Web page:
Asked if she thinks it’s possible to recapture the magic of 2010, she replies: “I don’t think it’s magic; I think it’s integrity.” And an attention to a candidate’s integrity is what she says she means when she says the movement has matured.
Angle has had no communication with Bannon, even as the strategist has summoned candidates across the country to help fulfill his mission. Trump, in 2015, praised Angle in an offhand remark at an event in Tennessee, calling her “great.” But, she says now, “I believe that we’ll have a similar situation possibly as they had in Alabama,” suggesting Trump may back Amodei in the primary because of his support for Trump during the presidential campaign. "And even though the president has said that we all know Sharron Angle and she’s great, that may not be as weighty. He may decide to support either one of us or neither of us — I don’t even pretend to understand how his mind works on these things.”
In Alabama, Bannon set himself on the opposite side of the man he had worked for in the White House. He backed the controversial former chief justice Roy Moore over the appointed Sen. Luther Strange, who had Trump’s full-throated if somewhat skeptical backing. Moore, who was better known in the state and had a solid support base, ultimately won, something Bannon was quick to take credit for.
After Moore won, Bannon announced he would attempt to inspire similar upsets against every incumbent Republican senator, except Cruz, and has indicated his support for several House Republican primary challengers as well.
Bannon has already kept busy ahead of next year. He appeared at the kickoff event with Kelli Ward, who was challenging Arizona Sen. Jeff Flake until he announced he would not run for reelection. Danny Tarkanian, who is mounting a primary challenge to Nevada Sen. Dean Heller, says Bannon told him he would back him “100 percent.” Bannon spoke with Chris McDaniel, well-known after his narrow loss in 2014 to Mississippi Sen. Thad Cochran and who Bannon is now reportedly urging to challenge Mississippi’s other senator, Roger Wicker. He met with Michael Grimm, mounting a comeback bid against the Staten Island incumbent who now holds his old House seat. And Bannon is reportedly supporting a primary challenger to Rep. Robert Pittenger in North Carolina.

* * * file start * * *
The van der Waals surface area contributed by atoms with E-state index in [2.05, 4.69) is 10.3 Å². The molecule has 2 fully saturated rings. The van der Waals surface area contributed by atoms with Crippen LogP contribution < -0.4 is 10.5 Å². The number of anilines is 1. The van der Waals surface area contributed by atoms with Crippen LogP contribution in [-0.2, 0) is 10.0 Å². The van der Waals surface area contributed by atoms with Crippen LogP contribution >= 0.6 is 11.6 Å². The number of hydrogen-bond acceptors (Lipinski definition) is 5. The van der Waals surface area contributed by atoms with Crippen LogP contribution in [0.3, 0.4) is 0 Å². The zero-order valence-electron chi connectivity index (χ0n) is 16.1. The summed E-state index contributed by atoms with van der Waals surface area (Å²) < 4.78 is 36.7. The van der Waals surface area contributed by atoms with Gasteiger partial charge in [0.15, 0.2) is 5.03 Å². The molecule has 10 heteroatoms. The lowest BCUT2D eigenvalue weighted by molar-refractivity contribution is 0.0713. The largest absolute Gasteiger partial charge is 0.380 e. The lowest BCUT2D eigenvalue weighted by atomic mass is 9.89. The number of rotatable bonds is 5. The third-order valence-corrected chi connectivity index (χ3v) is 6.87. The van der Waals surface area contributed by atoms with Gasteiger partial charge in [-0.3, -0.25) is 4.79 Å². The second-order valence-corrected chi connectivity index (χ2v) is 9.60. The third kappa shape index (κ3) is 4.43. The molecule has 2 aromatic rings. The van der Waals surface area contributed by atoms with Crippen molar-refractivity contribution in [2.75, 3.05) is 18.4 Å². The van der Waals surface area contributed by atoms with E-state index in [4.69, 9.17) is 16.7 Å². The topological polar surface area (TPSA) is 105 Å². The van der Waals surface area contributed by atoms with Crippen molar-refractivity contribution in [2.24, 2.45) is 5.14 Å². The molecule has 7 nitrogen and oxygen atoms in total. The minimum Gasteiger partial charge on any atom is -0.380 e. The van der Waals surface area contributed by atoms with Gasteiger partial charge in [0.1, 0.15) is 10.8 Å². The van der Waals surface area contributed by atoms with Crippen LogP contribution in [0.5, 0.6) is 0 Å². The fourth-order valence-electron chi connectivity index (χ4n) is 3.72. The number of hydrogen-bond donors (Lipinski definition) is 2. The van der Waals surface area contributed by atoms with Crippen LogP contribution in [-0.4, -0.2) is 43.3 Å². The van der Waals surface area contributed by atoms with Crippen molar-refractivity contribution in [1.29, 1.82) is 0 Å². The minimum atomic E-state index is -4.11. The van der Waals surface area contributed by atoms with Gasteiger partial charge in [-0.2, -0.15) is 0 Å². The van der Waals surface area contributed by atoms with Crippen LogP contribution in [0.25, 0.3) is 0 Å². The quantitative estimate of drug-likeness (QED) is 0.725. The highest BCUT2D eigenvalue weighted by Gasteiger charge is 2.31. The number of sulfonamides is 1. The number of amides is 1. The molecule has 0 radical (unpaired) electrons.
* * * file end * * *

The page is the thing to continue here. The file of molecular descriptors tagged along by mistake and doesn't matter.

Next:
It remains to be seen what having Bannon’s support will mean for candidates, and how much financial backing he can muster against traditional Republican donors and McConnell-aligned groups. But, O’Donnell said, having a Bannon-like character as a counterweight to the traditional Republican power centers that never really warmed to her would “absolutely” have made a difference in her 2010 bid.
Breitbart was not yet so weaponized in 2010 on behalf of its preferred candidates, but O’Donnell still credits the website for helping her get as far as she did.
“Thank god for people like Andrew Breitbart, who when we had our side of the story to get out would be willing to tell it when other conservative media pretty much shut us out, because — I hate to say it — even the conservative media was trying to kiss the ring of the Republican Party,” she said.
Asked if she thought things might be different if she were running in 2018 rather than 2010, O’Donnell expressed uncertainty. “It’s not that easy of an answer,” she said in a call following up the voicemail. She speaks of the period from 2006 until now as a “tidal wave” that only recently collapsed. The results of that tidal wave, she says, will only be clear once the wave has subsided.
A Republican strategist with ties to Bannon agrees that there is continuity between 2010 and 2018. “The antiestablishment movement we saw in 2010 has now matured in 2018,” the strategist said. “A part of that is that is the candidates themselves.”